Anger is a problem more dangerous than you might know. The fix is simple, but harder than you think.

 Get rid of all bitterness, rage and anger, brawling and slander, along with every form of malice.  Be kind and compassionate to one another, forgiving each other, just as in Christ God forgave you.

Ephesians 4:31–32 (NIV)

Slaying Your Anger

Four phases must take place to complete the cycle of forgiveness. I hesitate to call them “steps.” They’re more like processes.

1. Identify who you’re angry with. I recommend that you make a list of the people who have mistreated or taken advantage of you. Go back as far as you like, but don’t assume you’ve forgiven someone just because you’ve “put it behind you.”  This is an opportunity to purge your heart of the junk that has been hindering the relationships you value most. It’s worth the effort. Make a list.

2. Determine what they owe you. This is the step most of us skip. As a result, we forgive generally but not specifically.  You know what the person who hurt you did, but what exactly did they take? What do the people on your list owe you? What did they take from you? What would they need to return in order to put things back the way there were? An apology? Money? Time? A marriage? A family? A job? A reputation? An opportunity? A promotion? A chapter of your life? Be specific. 

3. Cancel the debt. After identifying exactly what was taken, you must cancel the debt. That means deciding that the offending party doesn’t owe you anything anymore. Just as Christ canceled your sin debt at Calvary, so you and I must cancel the debts that others have incurred against us. This may be as simple as a decision you make quietly in your heart. Or you may want to mark the decision with something more tangible. I’ve heard of people who listed what was owed them, then put the list in an envelope and burned it, and thus declared those debts canceled. I know a woman who buried her list in the backyard. I heard about another fellow who actually nailed his list to a cross as a reminder that Christ had suffered for those sins as well.  There are advantages to physicalizing your decision to forgive. This can be especially helpful for those whose hurt has happened in the past. But for the daily offenses we incur, a quick, simple, but specific declaration is all it takes. Below is an example:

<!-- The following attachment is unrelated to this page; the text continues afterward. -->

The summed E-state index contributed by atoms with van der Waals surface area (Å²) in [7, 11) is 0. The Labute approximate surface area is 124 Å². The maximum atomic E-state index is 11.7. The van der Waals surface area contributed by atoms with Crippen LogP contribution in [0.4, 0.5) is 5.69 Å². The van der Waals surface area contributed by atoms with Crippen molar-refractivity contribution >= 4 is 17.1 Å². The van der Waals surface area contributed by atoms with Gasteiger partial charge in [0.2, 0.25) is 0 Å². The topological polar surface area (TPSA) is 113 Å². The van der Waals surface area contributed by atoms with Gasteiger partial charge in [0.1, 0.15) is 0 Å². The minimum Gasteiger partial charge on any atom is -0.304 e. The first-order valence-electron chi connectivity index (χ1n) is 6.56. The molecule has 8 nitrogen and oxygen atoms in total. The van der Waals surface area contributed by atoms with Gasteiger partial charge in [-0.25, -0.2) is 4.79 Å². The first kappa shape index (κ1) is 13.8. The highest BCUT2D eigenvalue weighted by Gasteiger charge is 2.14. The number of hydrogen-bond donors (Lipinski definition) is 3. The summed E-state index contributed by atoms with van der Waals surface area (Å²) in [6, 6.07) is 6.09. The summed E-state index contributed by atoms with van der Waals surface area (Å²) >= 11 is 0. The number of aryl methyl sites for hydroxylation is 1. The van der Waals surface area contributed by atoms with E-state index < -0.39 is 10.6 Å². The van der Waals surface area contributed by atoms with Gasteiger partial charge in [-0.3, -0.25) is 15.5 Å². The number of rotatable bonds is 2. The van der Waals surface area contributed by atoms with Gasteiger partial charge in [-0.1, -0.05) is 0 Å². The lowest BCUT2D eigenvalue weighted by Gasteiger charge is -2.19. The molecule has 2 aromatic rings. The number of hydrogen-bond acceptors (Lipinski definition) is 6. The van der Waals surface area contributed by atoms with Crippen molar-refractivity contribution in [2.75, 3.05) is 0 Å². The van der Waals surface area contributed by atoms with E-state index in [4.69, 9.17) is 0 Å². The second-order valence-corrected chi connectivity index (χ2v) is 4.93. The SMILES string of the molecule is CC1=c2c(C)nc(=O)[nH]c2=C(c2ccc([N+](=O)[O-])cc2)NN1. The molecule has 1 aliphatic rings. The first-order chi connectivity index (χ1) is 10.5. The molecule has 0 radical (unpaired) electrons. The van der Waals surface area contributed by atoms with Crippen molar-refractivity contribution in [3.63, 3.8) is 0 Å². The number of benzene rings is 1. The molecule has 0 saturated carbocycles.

Heavenly Father, _________ has taken _________ from me. I have held on to this debt long enough. I choose to cancel this debt. _________ doesn’t owe me anymore. Just as you forgave me, I forgive _________.

4. Dismiss the case. The final process centers on a daily decision not to reopen your case. What makes this so difficult is that our feelings don’t automatically follow our decision to forgive. Besides, forgiving someone doesn’t erase our memories. If we could forgive and forget, this whole thing would be a lot easier. But in most cases, no sooner have we forgiven than something happens to remind us of the offense all over again. And when our memories are triggered, the old feelings come flooding back.  When memories of past hurts flood your mind, go ahead and face them. Allow yourself to remember the incident. It’s even okay to feel the emotions those memories elicit. But instead of reopening the case against your offender, take this opportunity to restate your decision: “He/she doesn’t owe me.” Then thank your heavenly Father for giving you the grace and strength to forgive. Don’t accept the lie that you haven’t really forgiven. Focus on the truth that this debt has been canceled. How do you know? Because you decided, as an act of your will, to cancel it. Feelings come, feelings go. But the decision remains. He doesn’t owe you! She doesn’t owe you! The day will come when you’ll be able to respond to your offender in light of where he or she stands in relationship to Christ, rather than in light of how that person treated you.

 – Andy Stanley